Projected Costs of High Speed Rail Segments Rise Again
A Bay Area addition to the California bullet train will cost $19 billion, 40% higher than the High-Speed Rail Authority projected, according to a new environmental report. The cost is also far higher than can be made available. The report consisted of the environmental clearance process for a 90-mile segment that would connect Merced County to San Jose. The route would also include a 13.5-mile tunnel, the longest underground railway passage in North America, that runs over an active seismic fault. In 2008, voters approved $9.95 billion for high-speed rail construction from Los Angeles to San Francisco. Now, the entire project may cost $105 billion. The authority faults rising inflation and expensive land costs for the extreme rise in price.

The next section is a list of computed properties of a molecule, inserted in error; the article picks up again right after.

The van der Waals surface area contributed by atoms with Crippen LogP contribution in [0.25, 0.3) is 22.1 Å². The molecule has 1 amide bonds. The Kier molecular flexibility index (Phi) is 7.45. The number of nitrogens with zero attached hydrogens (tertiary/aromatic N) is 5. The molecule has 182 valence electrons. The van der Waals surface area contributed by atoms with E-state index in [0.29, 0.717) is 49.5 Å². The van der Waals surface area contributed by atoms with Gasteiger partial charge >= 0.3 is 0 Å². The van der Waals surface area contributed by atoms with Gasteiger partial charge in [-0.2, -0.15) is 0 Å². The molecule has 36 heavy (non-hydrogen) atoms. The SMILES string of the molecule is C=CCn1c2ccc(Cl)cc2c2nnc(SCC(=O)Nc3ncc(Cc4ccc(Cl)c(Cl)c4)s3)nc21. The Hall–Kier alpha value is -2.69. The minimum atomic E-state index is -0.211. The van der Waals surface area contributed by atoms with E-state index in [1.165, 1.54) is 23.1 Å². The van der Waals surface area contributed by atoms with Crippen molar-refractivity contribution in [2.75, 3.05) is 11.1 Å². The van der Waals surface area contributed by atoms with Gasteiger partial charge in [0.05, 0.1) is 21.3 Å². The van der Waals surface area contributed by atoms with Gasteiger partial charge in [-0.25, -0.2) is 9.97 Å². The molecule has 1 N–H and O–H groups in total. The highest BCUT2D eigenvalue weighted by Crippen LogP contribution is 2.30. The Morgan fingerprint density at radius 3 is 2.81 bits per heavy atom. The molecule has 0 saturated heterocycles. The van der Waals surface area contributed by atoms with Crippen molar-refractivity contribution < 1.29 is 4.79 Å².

Climate Change Report Bodes Ill for Central Valley
A UC Merced report suggests that the San Joaquin Valley's annual average temperature may increase by 4 degrees by 2050, putting low-income farmer communities with inadequate resources for adapting at high risk in an environment with damaging water quality, extreme heat, and health burdens. The report is part of California's Fourth Climate Change Assessment and considers the worst-case scenario by midcentury for life in the southern Central Valley, where many residents depend financially on agriculture, 55% of the population lives in poverty, and water sources are already depleting. The report does outline several recommendations for turning this outcome around, mostly relying on clean energy and green space initiatives would advance environmental justice for the region's residents.

State Suit Targets Inland Empire Logistics Center for Environmental Impacts